Good old Tories, astutely tapping into the real fears faced by modern parents about the dangerous world that confronts their children. In a speech on Thursday about education, Michael Gove laid out just one of the nightmare scenarios that keep parents awake at night: "You come home to find your 17-year-old daughter engrossed in a book." So, which book would be acceptable: "Twilight or Middlemarch?"
If you're one of the 90 per cent of parents who would be pleased to come home and catch your 17-year-old reading anything, stop! You are wrong. "Too many children are only too happy to lose themselves in Stephenie Meyer," said the disappointed Secretary of State for Education.
"There is a great tradition of English, a canon of transcendent works, and Breaking Dawn is not one of them." Neither was Middlemarch the minute it was published of course, though it became quite popular, Virginia Woolf praising it in The Common Reader as "one of the few English novels written for grown-up people". Er, not 17-year-olds, then. But what would Virginia Woolf know?
When I was 17 I had not yet read Middlemarch, but I was devouring Thomas Hardy, the Sweet Valley High series, Paul Gallico, Angela Carter, The Blue Fairy Book and everything by Sylvia Plath (obviously). I remember finishing Ariel while hiding in a corner of a local bookshop; the others I borrowed from the library, taking out the maximum number of books allowed on my child's ticket every week when I was growing up.
Unfortunately, libraries will be a historical concept as alien to most 17-year-olds as the works of George Eliot by the time Mr Gove's government has finished with them. A total of 146 libraries were closed from 2010 to 2011, and a further 201 in 2012. The Penguin Classics edition of Middlemarch costs £7.99. The minimum wage for under-18s is £3.68 an hour. Even one of Mr Gove's fantasy 17-year-olds could do the maths: most teenagers cannot afford to lose themselves in the transcendent works of the English canon. Most are lucky to have the luxury of getting into reading at all.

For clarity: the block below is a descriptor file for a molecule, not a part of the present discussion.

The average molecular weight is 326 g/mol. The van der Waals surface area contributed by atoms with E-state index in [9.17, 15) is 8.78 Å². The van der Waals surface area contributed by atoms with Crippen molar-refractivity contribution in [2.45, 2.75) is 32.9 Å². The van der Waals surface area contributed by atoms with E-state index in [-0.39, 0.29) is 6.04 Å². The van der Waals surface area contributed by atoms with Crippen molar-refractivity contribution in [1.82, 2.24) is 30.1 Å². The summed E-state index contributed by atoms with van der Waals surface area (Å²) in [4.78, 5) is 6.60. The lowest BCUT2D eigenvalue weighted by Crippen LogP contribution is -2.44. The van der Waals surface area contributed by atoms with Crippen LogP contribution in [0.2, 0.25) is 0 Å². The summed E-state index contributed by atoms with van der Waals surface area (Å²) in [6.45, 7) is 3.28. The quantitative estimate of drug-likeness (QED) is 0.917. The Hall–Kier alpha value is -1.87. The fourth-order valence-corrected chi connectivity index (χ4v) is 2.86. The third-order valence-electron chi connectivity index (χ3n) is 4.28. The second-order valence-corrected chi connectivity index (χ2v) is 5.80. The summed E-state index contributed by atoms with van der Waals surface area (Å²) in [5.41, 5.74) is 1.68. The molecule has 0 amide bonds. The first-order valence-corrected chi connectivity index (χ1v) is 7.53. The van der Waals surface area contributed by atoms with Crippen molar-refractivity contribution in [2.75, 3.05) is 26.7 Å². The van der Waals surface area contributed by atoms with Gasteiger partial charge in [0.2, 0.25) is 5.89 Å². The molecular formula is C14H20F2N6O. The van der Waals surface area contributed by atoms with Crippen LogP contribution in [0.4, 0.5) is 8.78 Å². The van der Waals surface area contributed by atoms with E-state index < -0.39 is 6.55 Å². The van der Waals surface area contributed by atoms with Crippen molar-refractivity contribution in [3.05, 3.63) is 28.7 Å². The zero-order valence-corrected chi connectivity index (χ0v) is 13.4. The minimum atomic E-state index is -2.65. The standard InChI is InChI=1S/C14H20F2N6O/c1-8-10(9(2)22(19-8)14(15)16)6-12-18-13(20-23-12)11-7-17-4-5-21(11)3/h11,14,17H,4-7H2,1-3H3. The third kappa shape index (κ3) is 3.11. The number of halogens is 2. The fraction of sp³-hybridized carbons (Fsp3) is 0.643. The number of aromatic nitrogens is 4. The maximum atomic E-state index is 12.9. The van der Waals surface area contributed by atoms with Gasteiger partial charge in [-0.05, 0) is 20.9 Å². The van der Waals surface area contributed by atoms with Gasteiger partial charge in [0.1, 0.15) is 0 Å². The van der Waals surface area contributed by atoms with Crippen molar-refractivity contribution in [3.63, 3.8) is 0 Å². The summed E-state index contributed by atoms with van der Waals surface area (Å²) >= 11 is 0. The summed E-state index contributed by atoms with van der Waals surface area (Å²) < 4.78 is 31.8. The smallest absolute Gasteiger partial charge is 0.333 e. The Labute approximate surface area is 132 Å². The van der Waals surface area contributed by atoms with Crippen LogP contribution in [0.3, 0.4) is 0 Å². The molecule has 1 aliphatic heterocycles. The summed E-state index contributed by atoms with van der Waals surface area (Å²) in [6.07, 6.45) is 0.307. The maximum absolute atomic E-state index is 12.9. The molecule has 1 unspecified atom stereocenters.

Becoming a lover of books is a privilege that opens up a lifetime of possibilities, and that should be available to every child. It is ludicrous to suggest that becoming obsessed for a time with a modern series of Young Adult fiction might crush a fledgling reading habit. But being told that what you're reading is Wrong just might. Having no libraries in which to find the books might do, too.
Teenagers, I promise you that Middlemarch is a remarkable novel that will probably blow you away when you get around to reading it. Please don't let Michael Gove make you think that it is only weirdos like him who enjoy the "canon". And parents, don't be disappointed if you come home to find your teenager reading. Unless of course they are into the Young Conservatives Handbook.
Katy Guest is the Literary Editor of The Independent on Sunday